Co-author Stephanie Snyder-Zuasnabar*
A subcontractor’s mineral lien in Texas is invalid when, at the time the mineral owner receives notice of the lien affidavit, the mineral owner is not yet obligated to pay the contract price to its contractor. So says Pearl Resources Operating Co., LLC v. Transcon Capital, LLC,
The real takeaway that drilling contractors already know: A turnkey drilling contract gone wrong is the gateway to a financial apocalypse.
The wild well
Pearl Resources and PDS Drilling agreed in a Turnkey Drilling Contract for PDS to drill a well in Pecos County. Pearl was to pay 30% of the contract price after PDS positioned a rig at the wellsite. The remaining 70% would be paid after delivery of a successful well. PDS was liable for the cost of regaining control of a wild well, along with associated remediation and restoration efforts.
The 30% was paid and as PDS drilled the well, a wild well incident caused an eruption of freshwater out of the well and an adjacent water well. PDS contracted with Cannon to haul away the accumulated water. PDS abandoned the well, notifying Pearl that it did not have the funds to repair the well or drill a replacement.
Cannon sent PDS two invoices requesting payment for services performed before PDS abandoned the well. PDS failed to pay, and Cannon transferred its rights to Transcon. Transcon requested payment of $57,000 based on the two unpaid invoices. When Pearl refused to pay, Transcon sent the statutory notice of its intent to file a Mineral Lien Affidavit. Pearl again refused to pay. Transcon filed a lien affidavit in the Pecos County records.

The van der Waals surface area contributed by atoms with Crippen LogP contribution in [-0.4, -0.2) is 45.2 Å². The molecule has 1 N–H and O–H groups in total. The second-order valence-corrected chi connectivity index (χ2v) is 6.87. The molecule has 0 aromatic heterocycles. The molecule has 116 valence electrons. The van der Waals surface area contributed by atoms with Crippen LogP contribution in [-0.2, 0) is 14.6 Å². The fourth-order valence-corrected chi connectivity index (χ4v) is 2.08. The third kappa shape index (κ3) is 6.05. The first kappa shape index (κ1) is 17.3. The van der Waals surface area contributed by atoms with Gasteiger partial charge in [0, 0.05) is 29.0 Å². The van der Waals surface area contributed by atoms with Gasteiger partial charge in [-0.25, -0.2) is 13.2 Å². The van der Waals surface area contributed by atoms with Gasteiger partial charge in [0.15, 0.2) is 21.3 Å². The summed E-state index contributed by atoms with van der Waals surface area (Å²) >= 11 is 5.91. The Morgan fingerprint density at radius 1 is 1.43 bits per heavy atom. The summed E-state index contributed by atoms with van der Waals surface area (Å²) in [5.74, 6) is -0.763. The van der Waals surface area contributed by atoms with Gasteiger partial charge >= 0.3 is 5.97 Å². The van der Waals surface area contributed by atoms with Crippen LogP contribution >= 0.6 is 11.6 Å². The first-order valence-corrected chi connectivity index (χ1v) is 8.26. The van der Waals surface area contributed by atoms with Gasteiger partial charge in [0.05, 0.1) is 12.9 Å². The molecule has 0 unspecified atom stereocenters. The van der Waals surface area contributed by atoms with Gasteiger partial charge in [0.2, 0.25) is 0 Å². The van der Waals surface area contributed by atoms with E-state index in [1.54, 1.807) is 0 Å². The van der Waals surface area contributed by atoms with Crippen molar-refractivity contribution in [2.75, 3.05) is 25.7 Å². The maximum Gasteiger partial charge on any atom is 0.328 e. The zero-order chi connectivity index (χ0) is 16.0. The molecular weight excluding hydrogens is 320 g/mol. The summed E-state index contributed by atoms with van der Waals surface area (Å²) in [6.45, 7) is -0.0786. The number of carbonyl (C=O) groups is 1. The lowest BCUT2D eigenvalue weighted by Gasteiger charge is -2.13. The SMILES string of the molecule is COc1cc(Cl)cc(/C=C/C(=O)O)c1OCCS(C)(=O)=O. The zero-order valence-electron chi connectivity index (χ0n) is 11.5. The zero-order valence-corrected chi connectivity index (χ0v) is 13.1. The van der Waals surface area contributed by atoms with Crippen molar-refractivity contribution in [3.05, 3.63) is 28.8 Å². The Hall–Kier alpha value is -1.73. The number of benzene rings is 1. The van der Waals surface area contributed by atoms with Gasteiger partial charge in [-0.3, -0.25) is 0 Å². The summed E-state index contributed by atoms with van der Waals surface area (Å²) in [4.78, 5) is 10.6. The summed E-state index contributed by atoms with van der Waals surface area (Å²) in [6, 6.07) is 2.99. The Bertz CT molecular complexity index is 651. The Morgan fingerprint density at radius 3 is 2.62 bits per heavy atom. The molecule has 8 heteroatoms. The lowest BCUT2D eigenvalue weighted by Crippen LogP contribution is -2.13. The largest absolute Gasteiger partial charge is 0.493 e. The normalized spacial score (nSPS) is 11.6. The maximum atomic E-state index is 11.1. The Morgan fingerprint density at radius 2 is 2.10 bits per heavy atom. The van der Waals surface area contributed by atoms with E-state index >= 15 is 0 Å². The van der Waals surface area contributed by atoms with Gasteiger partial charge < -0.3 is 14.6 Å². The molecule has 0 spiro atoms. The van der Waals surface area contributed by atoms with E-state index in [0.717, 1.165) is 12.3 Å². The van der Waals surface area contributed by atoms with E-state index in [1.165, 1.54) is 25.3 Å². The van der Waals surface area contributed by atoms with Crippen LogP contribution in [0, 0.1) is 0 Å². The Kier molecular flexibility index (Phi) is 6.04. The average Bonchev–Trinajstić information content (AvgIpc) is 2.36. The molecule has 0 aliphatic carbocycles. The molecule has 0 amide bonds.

Pearl sued for a judgment that Transcon’s lien was invalid under Chapter 56 of the Property Code. Transcon counterclaimed for a judgment that its lien was valid and sought to foreclose. The trial court found that Transcon’s lien was valid and awarded an Order of Sale for foreclosure on the lien.
Pearl’s winning argument
Pearl argued that Transcon’s lien was invalid because Chapter 56 only allows a subcontractor’s lien on a mineral owner’s property in the amount the property owner owes to its contractor, if any, at the time it receives notice of the lien affidavit, and Pearl did not owe money to PDS when the lien notice was delivered. The court of appeals agreed. The mineral lien is “dependent upon the state of the account between the owner and its contractor, and not upon the condition of the account between the contractor and subcontractor when the owner receives notice of the claim.”
Transcon contended the early termination provisions in the Turnkey Contract were invoked when PDS abandoned the well, requiring Pearl to pay PDS for its services. The court determined that the sections referencing early termination and compensation only applied to a Pearl-directed shutdown. Because PDS walked off the job, the contract did not obligate Pearl to pay PDS for Cannon’s services.
In denying Transcon’s argument that Pearl still owed 70% of the total contract price, the court focused on the plain language of the contract which did not obligate Pearl to pay the remaining balance until completion of a successful well, which never occurred. The Court was not willing to rewrite the parties’ contract which expressly obligated PDS, not Pearl, to pay the remediation costs. The trial court erred in finding a valid mineral lien.
Transcon’s claim for quantum meruit was not addressed because actual damages were not awarded by the trial court.
Norma Waterson, RIP. Category, you ask? “Celebrated English folk singers I’ll bet you’ve never heard of”.
*Stephanie is a Universlity of Houston law student and Gray Reed law clerk.